Avoiding Neverland

Peter Pan playing the Pipes

Have you ever read Peter Pan?  Not the Disney story, but the original novel by J. M. Barrie?  While I do consider it a work of literary genius, I would hesitate to hand it to young children.  I mean, let’s be honest.  Never Never Land is kind of creepy.  Indians kidnap children and the pirates try to kill everyone, while the fairies drink and have orgies (yep, you read that right).  Tinkerbell calls Wendy a word that starts with a “B” and rhymes with “witch”.  Peter Pan himself isn’t much better.  He is a fun character, but he isn’t intended to be a hero or a role model.  In fact, he can be kind of a jerk in his childish ways.  At the end of the book, all the children, including the Lost Boys, realize that they need to leave Never Never Land and grow up.  Peter Pan is the only one who remains behind, and the reader is actually left feeling a little bit sorry for him.  Neverland is not a place to stay, because people are supposed to grow up.  But for some reason, (probably thanks in part to Disney), Neverland and Peter Pan have become idealized symbols of eternal youth in our culture.

I’ve noticed a trend in my reading.  People are taking a lot longer to grow up than they used to.  Did you know that the concept of being a teenager didn’t exist until the late 1800’s?  Before that a person was either a child or an adult, but nothing in between.  Brett and Alex Harris have already covered the the rise of the teenager in their writings, so I encourage people to check out their article The Myth of Adolescence on The Rebelution website for more information.  Or better yet, read their book!  (See Resources page).  Seriously though, at least read the article.  Teens are a relatively new phenomenon, in the grand scheme of history.

So when I first heard the term “emerging adulthood” used to describe a “new” phase in life between the teen and adult years (starting at around age 19 and lasting until somewhere between 26-30, depending on the individual), I immediately started making the connections to what the Harris boys had written in The Myth of Adolescence.  Once again our culture is finding permissible ways for young people to put off the responsibility of adult life.  Just like people ages 13-19 are now teenagers instead of men and women, people ages 19-30 are now emerging adults instead of just adults.  Jeffrey Jensen Arnett, the developmental psychologist that coined the term, identifies the features of emerging adulthood this way:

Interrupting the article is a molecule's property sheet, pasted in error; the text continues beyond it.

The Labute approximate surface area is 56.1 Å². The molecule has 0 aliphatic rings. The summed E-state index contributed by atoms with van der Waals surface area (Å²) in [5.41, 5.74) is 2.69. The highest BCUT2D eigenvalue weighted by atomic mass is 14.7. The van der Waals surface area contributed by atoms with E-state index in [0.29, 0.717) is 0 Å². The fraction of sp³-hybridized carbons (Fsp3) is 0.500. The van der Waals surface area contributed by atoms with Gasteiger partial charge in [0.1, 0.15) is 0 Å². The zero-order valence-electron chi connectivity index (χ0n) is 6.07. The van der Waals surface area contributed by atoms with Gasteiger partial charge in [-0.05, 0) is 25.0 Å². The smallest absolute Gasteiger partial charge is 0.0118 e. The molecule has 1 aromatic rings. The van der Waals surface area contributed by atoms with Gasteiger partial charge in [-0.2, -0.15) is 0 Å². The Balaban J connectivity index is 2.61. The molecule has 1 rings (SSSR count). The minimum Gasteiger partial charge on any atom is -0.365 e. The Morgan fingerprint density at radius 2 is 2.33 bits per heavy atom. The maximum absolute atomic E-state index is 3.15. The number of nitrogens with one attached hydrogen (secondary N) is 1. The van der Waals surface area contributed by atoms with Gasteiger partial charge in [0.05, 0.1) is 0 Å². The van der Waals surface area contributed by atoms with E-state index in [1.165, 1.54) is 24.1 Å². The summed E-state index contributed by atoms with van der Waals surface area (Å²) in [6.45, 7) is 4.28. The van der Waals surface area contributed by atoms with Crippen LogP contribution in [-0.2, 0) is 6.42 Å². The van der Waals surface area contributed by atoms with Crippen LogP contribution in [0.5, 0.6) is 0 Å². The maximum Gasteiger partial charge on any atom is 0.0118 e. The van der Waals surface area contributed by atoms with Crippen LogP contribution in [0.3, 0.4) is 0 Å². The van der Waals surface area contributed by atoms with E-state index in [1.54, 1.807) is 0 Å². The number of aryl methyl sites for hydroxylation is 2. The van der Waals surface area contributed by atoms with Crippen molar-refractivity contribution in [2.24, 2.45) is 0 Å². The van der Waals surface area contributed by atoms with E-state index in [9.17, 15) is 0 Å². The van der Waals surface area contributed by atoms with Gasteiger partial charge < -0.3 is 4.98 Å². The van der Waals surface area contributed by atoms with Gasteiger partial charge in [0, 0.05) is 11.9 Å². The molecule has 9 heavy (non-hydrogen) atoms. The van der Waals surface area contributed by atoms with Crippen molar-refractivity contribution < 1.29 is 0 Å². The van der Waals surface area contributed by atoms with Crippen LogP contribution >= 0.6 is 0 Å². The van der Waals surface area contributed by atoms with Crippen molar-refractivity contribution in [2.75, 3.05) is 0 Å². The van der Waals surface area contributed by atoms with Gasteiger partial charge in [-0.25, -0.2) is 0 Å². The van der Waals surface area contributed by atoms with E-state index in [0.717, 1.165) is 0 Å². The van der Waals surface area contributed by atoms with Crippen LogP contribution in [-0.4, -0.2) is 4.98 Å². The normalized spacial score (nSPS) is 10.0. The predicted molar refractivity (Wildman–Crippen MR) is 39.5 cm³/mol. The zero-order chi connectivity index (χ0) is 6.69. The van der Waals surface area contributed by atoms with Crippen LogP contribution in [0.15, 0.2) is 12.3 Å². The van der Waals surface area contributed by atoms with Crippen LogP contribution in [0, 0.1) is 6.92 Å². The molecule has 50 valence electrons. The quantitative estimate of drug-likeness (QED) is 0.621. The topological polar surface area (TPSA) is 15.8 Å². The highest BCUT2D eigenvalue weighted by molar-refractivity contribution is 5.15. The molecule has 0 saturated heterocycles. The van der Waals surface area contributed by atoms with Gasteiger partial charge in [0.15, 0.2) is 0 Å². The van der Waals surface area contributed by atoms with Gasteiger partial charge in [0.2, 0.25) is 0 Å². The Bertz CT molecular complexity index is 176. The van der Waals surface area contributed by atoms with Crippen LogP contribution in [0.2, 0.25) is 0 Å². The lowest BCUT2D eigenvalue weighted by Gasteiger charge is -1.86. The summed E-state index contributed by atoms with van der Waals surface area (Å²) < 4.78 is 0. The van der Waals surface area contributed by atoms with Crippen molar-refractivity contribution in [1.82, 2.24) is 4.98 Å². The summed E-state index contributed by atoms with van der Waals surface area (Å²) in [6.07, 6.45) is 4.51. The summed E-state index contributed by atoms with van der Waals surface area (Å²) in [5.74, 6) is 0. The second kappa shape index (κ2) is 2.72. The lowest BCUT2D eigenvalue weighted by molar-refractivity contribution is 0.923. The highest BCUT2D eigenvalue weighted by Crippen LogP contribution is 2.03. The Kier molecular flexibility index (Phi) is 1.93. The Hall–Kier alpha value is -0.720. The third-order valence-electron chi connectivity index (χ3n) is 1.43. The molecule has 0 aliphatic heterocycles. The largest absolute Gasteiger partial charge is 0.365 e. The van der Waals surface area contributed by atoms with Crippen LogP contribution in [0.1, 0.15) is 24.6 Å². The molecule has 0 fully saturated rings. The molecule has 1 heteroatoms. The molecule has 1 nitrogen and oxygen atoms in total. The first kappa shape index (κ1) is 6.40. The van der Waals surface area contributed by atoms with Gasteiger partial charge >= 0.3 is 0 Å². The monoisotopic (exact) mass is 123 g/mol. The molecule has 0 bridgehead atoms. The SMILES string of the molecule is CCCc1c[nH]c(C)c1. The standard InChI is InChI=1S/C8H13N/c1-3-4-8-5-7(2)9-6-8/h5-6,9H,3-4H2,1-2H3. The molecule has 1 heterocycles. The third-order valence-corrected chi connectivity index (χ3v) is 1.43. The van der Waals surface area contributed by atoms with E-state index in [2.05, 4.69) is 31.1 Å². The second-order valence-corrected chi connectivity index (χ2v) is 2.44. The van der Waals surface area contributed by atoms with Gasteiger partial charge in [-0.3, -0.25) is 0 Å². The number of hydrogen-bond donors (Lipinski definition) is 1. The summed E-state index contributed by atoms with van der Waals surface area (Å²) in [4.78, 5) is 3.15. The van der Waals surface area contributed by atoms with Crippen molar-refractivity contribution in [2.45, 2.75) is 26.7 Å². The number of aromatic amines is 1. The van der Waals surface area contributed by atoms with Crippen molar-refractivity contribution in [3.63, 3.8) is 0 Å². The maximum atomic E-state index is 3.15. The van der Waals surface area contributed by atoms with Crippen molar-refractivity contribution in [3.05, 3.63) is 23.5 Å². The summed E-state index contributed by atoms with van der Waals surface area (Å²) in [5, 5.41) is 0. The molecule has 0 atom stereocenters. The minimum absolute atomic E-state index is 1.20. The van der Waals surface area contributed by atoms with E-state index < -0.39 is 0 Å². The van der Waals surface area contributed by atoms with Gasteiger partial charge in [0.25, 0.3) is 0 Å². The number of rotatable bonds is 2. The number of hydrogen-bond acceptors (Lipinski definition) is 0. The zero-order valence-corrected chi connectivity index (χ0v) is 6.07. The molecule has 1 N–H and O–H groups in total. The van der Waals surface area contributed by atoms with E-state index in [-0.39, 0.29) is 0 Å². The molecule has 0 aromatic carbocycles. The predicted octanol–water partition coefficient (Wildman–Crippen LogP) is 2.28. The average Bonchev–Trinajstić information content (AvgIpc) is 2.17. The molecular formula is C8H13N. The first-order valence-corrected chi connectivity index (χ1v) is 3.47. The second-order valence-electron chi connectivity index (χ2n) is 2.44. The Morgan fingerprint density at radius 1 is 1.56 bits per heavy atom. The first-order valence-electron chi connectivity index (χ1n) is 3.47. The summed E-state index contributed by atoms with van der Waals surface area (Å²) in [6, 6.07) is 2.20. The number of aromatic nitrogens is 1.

1. “It is the age of identity explorations, of trying out various possibilities, especially in love and work.”
  2. “It is the age of instability.”
  3. “It is the most self-focused age of life.”
  4. “It is the age of feeling in-between, in transition, neither adolescent nor adult.”
  5. “It is the age of possibilities, when hopes flourish, when people have an unparalleled opportunity to transform their lives.” (Emerging Adulthood, p. 7)

Now, Arnett, along with many others, takes a positive view of all of these features of emerging adulthood.  And I agree that identity explorations and possibilities are wonderful things!  In fact, they are so good that I think they should be coming much sooner in life than the twenties! (see what I did there? 🙂 )  However, the instability and feeling in-between can be really unsettling – and for some people it lasts as long as age 30.  Arnett’s research also shows a fundamental shift in how young people view adulthood.  Rather than a beginning of something exciting, many young people view reaching adulthood as the end of independence, spontaneity, and possibilities.  The idea of “settling down” has become synonymous with “boring,” while “responsibility” implies a connotation of “not fun,” so they put it off as long as possible.  And unfortunately, the world has made really easy for them to do that.